‘Bar Code’ Identifies Nervous System Cells That May Be Key to Treating ALS

‘Bar Code’ Identifies Nervous System Cells That May Be Key to Treating ALS
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Scientists have identified molecules that enable them to study and manipulate a specific type of cell present in the central nervous system, called glial cells, at the junctions where nerve cells communicate with muscles.

Understanding how these cells operate at such sites, called neuromuscular junctions or synapses, has the potential to allow researchers to understand how certain synapses decay and contribute to disorders like amyotrophic lateral sclerosis (ALS).

Their work, “Specific labeling of synaptic Schwann cells reveals unique cellular and molecular features,” was published in the peer-reviewed journal eLife.

Glia are cells in the central nervous system that do not conduct electrical currents like neurons, but rather help to guide neurons and provide structural support to synapses: the point of contact between two nerve cells that allow them to communicate.

Understanding how synapses develop, and how they are maintained and decay is integral to finding effective therapies for neurodegenerative conditions like ALS.

A significant obstacle to restoring the healthy function of synapses, however, has been an inability to precisely identify the specific types of glial cells that are present in the synapse.

A team led by researchers at Brown University focused on perisynaptic Schwann cells (PSC), a type of specialized, non-myelinating, synaptic glia of the neuromuscular junction (NMJ), that participate in synapse development, function, maintenance, and repair.

Conducting their study in mice, the researchers discovered that these Schwann cells at the neuromuscular junction express, or produce, two proteins: S100-beta and NG2. These proteins unambiguously distinguish PSCs from neighboring cells, much like a “bar code” identifies a household product, Gregorio Valdez the study’s lead investigator, said in a news release.

Other cells express these proteins as well, but only the PSCs found at NMJs expressed both of these proteins together.

Researchers monitored the expression of these two proteins over the mice’s lifespans, evaluating their use in tracking neuromuscular junction development.

They observed that PSCs expressed S100-beta, but not NG2, during embryonic development. NG2 began to appear upon birth, and cells expressing both markers at neuromuscular junctions sharply increased over the first nine days after birth. This coincided with the period of NMJ maturation in mouse skeletal muscles — those that are attached to bones.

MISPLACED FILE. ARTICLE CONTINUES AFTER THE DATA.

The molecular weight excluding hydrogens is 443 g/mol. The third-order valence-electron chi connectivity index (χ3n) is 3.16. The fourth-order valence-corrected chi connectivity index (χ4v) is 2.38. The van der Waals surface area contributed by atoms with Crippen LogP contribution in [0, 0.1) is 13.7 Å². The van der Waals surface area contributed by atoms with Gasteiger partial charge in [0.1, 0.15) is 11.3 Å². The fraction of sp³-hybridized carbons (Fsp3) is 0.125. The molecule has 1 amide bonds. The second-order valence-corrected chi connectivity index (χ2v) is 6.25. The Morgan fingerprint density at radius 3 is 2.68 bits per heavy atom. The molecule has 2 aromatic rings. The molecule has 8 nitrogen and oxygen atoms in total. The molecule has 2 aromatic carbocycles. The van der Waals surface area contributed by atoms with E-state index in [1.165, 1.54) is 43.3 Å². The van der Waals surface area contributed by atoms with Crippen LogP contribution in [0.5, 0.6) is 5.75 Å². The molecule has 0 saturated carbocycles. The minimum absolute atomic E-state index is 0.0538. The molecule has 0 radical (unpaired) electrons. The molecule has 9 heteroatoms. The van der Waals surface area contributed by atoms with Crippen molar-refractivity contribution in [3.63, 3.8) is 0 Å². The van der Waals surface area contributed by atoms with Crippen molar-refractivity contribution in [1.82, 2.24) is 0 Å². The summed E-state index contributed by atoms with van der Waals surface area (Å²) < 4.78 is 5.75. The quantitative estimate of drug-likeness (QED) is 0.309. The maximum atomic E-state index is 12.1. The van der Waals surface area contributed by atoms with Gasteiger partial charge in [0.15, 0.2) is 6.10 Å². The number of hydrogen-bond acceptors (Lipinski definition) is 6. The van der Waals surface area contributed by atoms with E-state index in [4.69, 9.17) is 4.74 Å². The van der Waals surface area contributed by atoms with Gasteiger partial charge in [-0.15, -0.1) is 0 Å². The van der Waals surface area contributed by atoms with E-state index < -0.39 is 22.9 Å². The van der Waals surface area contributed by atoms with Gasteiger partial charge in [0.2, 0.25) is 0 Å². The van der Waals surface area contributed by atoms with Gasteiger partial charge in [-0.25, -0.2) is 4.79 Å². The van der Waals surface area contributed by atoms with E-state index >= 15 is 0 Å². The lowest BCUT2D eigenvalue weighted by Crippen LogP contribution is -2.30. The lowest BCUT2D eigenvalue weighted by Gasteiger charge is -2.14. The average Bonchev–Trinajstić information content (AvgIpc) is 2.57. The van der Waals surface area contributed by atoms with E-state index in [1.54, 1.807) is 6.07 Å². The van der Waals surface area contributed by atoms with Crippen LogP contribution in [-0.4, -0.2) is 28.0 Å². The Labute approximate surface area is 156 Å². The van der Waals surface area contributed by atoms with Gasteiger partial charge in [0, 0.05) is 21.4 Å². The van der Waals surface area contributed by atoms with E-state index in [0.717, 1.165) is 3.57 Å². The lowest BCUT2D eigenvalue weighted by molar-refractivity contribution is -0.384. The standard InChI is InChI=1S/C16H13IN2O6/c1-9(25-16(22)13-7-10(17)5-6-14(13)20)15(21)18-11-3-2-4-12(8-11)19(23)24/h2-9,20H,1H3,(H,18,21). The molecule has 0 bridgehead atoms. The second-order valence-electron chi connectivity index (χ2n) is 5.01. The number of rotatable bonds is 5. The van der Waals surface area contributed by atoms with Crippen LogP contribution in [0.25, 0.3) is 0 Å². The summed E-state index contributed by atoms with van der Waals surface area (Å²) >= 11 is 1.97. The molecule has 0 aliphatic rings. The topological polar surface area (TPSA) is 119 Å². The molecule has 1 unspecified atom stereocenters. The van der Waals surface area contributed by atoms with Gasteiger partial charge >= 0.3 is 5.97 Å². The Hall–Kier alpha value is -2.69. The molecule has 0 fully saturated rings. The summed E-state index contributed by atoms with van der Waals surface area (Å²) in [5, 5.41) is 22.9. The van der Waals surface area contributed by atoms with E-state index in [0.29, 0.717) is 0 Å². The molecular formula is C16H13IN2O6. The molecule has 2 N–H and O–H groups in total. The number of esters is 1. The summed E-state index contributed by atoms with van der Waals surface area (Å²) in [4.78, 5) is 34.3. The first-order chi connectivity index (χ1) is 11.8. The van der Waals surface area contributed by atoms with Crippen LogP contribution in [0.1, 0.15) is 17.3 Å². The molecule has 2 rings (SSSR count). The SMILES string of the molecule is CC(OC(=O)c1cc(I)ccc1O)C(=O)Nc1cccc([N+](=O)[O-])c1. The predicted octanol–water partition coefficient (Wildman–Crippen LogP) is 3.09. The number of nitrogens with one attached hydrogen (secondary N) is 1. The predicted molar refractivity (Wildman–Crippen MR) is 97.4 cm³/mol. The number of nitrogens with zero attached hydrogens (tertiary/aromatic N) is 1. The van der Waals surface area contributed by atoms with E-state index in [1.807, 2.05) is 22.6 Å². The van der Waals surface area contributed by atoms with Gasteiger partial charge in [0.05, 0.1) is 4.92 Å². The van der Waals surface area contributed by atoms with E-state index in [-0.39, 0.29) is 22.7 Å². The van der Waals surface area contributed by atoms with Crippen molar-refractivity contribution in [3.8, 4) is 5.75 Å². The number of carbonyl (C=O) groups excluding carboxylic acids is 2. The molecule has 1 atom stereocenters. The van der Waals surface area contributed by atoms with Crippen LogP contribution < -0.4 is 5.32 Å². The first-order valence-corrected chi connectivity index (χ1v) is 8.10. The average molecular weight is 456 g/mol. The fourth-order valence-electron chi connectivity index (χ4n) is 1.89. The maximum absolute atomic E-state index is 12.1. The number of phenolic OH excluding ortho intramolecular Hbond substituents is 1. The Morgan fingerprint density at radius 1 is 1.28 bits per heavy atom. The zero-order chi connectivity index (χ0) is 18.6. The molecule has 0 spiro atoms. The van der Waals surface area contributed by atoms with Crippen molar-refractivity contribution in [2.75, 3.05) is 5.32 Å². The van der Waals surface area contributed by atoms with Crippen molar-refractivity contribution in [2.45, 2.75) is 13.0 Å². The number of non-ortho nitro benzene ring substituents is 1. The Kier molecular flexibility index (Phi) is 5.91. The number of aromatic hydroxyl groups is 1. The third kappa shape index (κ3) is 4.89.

By day 21, when neuromuscular junction maturation is nearly complete, the only PSCs observed to express both S100-beta and NG2 were those at the NMJs.

The ability to distinguish one type of cell from another makes it possible to isolate them, and to identify the genes that each cell type preferentially expresses. In PSCs, the Brown team discovered 567 genes enriched in PSCs that were not previously known to be associated with these cells, other glial cells, or synapses.

The “bar code” identified provides scientists with a tool to understand how PSCs contribute to the neuromuscular junction’s repair following injuries, the team suggested, and to its degeneration during both normal aging and the progression of neuromuscular diseases, such as ALS and spinal muscular atrophy (SMA).

“What this means is that we can finally figure out how all three cellular constituents of the synapse — neurons, muscle and glia — talk to each other,” Valdez said. “We now have a unique and important tool for identifying this critical component of the synapse. This is essential for knowing when and where to target to ensure synapses function appropriately.

“This discovery will serve as a springboard to addressing fundamental questions and developing assays to speed the discovery of therapeutics intended to preserve and restore the normal function of neuronal circuits,” Valdez added.

Forest Ray received his PhD in systems biology from Columbia University, where he developed tools to match drug side effects to other diseases. He has since worked as a journalist and science writer, covering topics from rare diseases to the intersection between environmental science and social justice. He currently lives in Long Beach, California.
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Ana holds a PhD in Immunology from the University of Lisbon and worked as a postdoctoral researcher at Instituto de Medicina Molecular (iMM) in Lisbon, Portugal. She graduated with a BSc in Genetics from the University of Newcastle and received a Masters in Biomolecular Archaeology from the University of Manchester, England. After leaving the lab to pursue a career in Science Communication, she served as the Director of Science Communication at iMM.
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Forest Ray received his PhD in systems biology from Columbia University, where he developed tools to match drug side effects to other diseases. He has since worked as a journalist and science writer, covering topics from rare diseases to the intersection between environmental science and social justice. He currently lives in Long Beach, California.
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